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I remember a recall for these rods about 6 or 7 years ago when we lived in Florida. Someone came out, pulled the old one, put new one in, I signed form, they departed. Learned something that day.

DD has her HWH replaced about a year ago. I was there to let the plumber in and observe. Everything went fine UNTIL it came time to move the old one out of the BASEMENT. It was so full of sediment we could not even drain it. We had a heck of a time carting that thing up stairs with a hand truck. When we got it out on the drive way the plumber had to remove the drain valve completely and it still took about an hour for the thing to drain enough to get it onto his panel truck. It was a 80 gallon tank that he estimated was working like a 30 gallon one. It was Gas and 13 years old - maintenance; whats that?
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Old 03-29-2009, 08:16 AM   #16
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Originally Posted by Nords View Post
(Another episode in the endless epic saga of "Whaddya DO all day?!?")
The tenants, oddly enough yet another military couple, are good people but largely clueless on home maintenance.
Whats their last name, they may be relatives?

Quote:
The water heater is 10 years old and I doubt it's ever had its anode rod replaced. I guess the rod corroded away as designed, but with nothing else to stop the galvanic process then the water inlets corroded next (along with the relief connection and both heater elements) and the corrosion finally worked its way into the electrical components.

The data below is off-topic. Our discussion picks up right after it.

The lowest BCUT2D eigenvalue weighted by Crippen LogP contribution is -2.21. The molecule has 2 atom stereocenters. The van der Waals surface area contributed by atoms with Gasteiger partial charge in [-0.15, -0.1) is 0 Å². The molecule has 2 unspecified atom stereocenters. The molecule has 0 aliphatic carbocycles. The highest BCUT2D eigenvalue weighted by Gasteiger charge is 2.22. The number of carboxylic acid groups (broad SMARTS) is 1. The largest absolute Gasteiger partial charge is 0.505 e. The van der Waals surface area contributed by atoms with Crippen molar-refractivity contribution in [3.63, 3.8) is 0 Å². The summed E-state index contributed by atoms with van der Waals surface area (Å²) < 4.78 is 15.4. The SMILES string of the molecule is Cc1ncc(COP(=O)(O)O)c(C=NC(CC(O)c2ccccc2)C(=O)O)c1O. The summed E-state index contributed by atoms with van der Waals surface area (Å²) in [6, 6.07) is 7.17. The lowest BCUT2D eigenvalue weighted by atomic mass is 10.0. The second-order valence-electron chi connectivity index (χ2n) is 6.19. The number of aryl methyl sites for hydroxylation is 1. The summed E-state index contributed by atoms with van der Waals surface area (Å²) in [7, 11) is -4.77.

So… how's your anode rod?
How to Change a Water Heater Anode Rod | Video | Water Heaters | This Old House
I didn't even know water heaters had "anode rods." What about cathodes? Are they trying to produce oxygen and hydrogen or something?
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Old 03-29-2009, 09:53 AM   #17
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Much like the hose connections on your washing machine, these things can corrode beyond removal, even with the "torgue multiplier". Best to give 'em a tweak now and again, to prevent the aforementioned chemical welding...
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Old 03-29-2009, 10:41 AM   #18
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[quote=Nords;801353]...